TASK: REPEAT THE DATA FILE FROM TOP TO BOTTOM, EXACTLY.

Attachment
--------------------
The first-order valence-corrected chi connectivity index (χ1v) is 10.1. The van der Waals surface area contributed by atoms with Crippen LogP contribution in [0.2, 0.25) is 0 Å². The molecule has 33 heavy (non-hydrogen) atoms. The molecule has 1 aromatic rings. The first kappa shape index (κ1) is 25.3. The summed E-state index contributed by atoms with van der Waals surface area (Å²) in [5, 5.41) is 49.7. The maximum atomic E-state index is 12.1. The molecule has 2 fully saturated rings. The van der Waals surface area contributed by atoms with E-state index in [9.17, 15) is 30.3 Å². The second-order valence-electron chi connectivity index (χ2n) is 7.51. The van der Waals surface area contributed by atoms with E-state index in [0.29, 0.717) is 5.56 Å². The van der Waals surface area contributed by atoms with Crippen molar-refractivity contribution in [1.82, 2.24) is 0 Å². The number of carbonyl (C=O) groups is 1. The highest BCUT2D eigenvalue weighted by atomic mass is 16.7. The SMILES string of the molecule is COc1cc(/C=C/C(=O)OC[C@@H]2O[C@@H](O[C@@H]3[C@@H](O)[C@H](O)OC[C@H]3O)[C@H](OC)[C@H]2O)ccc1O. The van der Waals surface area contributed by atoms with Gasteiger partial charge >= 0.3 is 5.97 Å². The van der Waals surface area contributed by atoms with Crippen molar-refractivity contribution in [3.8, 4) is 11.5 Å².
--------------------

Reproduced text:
The first-order valence-corrected chi connectivity index (χ1v) is 10.1. The van der Waals surface area contributed by atoms with Crippen LogP contribution in [0.2, 0.25) is 0 Å². The molecule has 33 heavy (non-hydrogen) atoms. The molecule has 1 aromatic rings. The first kappa shape index (κ1) is 25.3. The summed E-state index contributed by atoms with van der Waals surface area (Å²) in [5, 5.41) is 49.7. The maximum atomic E-state index is 12.1. The molecule has 2 fully saturated rings. The van der Waals surface area contributed by atoms with E-state index in [9.17, 15) is 30.3 Å². The second-order valence-electron chi connectivity index (χ2n) is 7.51. The van der Waals surface area contributed by atoms with E-state index in [0.29, 0.717) is 5.56 Å². The van der Waals surface area contributed by atoms with Crippen molar-refractivity contribution in [1.82, 2.24) is 0 Å². The number of carbonyl (C=O) groups is 1. The highest BCUT2D eigenvalue weighted by atomic mass is 16.7. The SMILES string of the molecule is COc1cc(/C=C/C(=O)OC[C@@H]2O[C@@H](O[C@@H]3[C@@H](O)[C@H](O)OC[C@H]3O)[C@H](OC)[C@H]2O)ccc1O. The van der Waals surface area contributed by atoms with Gasteiger partial charge >= 0.3 is 5.97 Å². The van der Waals surface area contributed by atoms with Crippen molar-refractivity contribution in [3.8, 4) is 11.5 Å².